Graduation Year


Document Type




Degree Name

Doctor of Philosophy (Ph.D.)

Degree Granting Department

Medical Sciences

Major Professor

Vrushank Davé, Ph.D.

Committee Member

Vladimir Uversky, Ph.D.

Committee Member

Arnold Etame, M.D., Ph.D.

Committee Member

Patricia Kruk, Ph.D.

Committee Member

Denise Cooper, Ph.D.

Committee Member

Michael F. Beers, Ph.D.


Idiopathic Pulmonary Fibrosis, cytoskeletal remodeling, Galectin-1, Focal Adhesion Kinase, Lung injury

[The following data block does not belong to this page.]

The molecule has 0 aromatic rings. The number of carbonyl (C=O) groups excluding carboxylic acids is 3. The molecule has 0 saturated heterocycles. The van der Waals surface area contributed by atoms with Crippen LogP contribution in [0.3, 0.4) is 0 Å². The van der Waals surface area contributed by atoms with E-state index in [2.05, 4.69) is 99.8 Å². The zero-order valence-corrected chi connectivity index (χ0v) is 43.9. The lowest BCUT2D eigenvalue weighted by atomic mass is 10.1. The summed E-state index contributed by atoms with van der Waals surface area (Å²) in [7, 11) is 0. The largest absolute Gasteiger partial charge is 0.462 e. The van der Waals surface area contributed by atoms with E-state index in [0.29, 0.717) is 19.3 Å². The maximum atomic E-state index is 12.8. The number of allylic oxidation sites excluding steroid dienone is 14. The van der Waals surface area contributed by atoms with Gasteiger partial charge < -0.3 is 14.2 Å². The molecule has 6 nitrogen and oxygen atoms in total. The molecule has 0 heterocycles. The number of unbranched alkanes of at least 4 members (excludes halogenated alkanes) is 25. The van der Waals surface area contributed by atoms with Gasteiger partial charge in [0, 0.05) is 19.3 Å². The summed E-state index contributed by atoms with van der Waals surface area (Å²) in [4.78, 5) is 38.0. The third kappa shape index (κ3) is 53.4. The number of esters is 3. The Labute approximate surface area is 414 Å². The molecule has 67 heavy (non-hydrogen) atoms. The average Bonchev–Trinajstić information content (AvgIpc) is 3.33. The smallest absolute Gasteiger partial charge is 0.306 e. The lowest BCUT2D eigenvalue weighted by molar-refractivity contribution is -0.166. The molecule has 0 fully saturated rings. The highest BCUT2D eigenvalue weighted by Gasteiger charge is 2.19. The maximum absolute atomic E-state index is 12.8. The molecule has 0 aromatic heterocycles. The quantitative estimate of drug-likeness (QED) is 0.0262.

Idiopathic Pulmonary Fibrosis (IPF) is a deadly disease of unknown origin, which causes 80,000 deaths every year in the US and Europe combined. Unknown etiology and late diagnosis, combined with limited treatment options, contribute to a dismal survival rate of 3-5 years post diagnosis. Although molecular mechanisms underlying IPF pathogenesis and progression have been studied for over two decades, lack of in vivo models that recapitulate chronic, progressive, and irreversible nature of IPF have contributed to limited therapeutic success in clinical trials. Currently, only two drugs, Pirfenidone and Nintedanib, are approved for IPF treatment in the US, with their efficacy yet to be completely determined. Patients with IPF often observe lung infections, alveolar collapse, and respiratory failure, which are associated with focal edema and local hypoxia and contribute to development of hypoxemia associated with acute exacerbation of IPF (AE-IPF). In my thesis, I posit that hypoxic injury to the lung epithelium can initiate profibrotic signaling that can contribute to pathogenesis and progression of pulmonary fibrosis in vitro and in vivo. In my in silico studies, I analyzed human protein kinases to identify structural peculiarities that diversify their functions and highlight central hub kinases governing cell signaling. Using this approach, I identified Focal Adhesion Kinase 1 (FAK1) as a central hub kinase contributing to cytoskeletal remodeling. My proteomics and transcriptional studies defined in vitro effect of hypoxia in activation of lung epithelial cells. Using systems biology approaches, I identified interplay between transforming growth factor – β (TGF–β) signaling, hypoxia signaling, and FAK1 signaling. Further, my studies identified Galectin-1 as a novel mediator of hypoxia-induced pulmonary fibrosis. To mimic exacerbation of PF in patients, I developed a novel mouse model of exacerbated pulmonary fibrosis using subclinical bleomycin injury with chronic hypoxia. Further, to fill the existing requirement of an in vivo model of chronic PF, I characterized a triple transgenic mouse model that conditionally activates hypoxia signaling in the lung epithelial cells and causes progressive PF over a span of 12 weeks. Lastly, I performed RNA-Seq experiments on primary AEC2s isolated from our transgenic mouse model to identify a hypoxia-mediated profibrotic role of microRNA-96 in down-regulation of PTEN, a tumor suppressor and anti-fibrotic protein. In conclusion, my studies established in vitro and in vivo roles of hypoxia in profibrotic activation of lung epithelium and identifies FAK1 and Gal-1 as key drivers of hypoxia-mediated fibrosis, which should be further evaluated in animal and human studies to determine their therapeutic potential.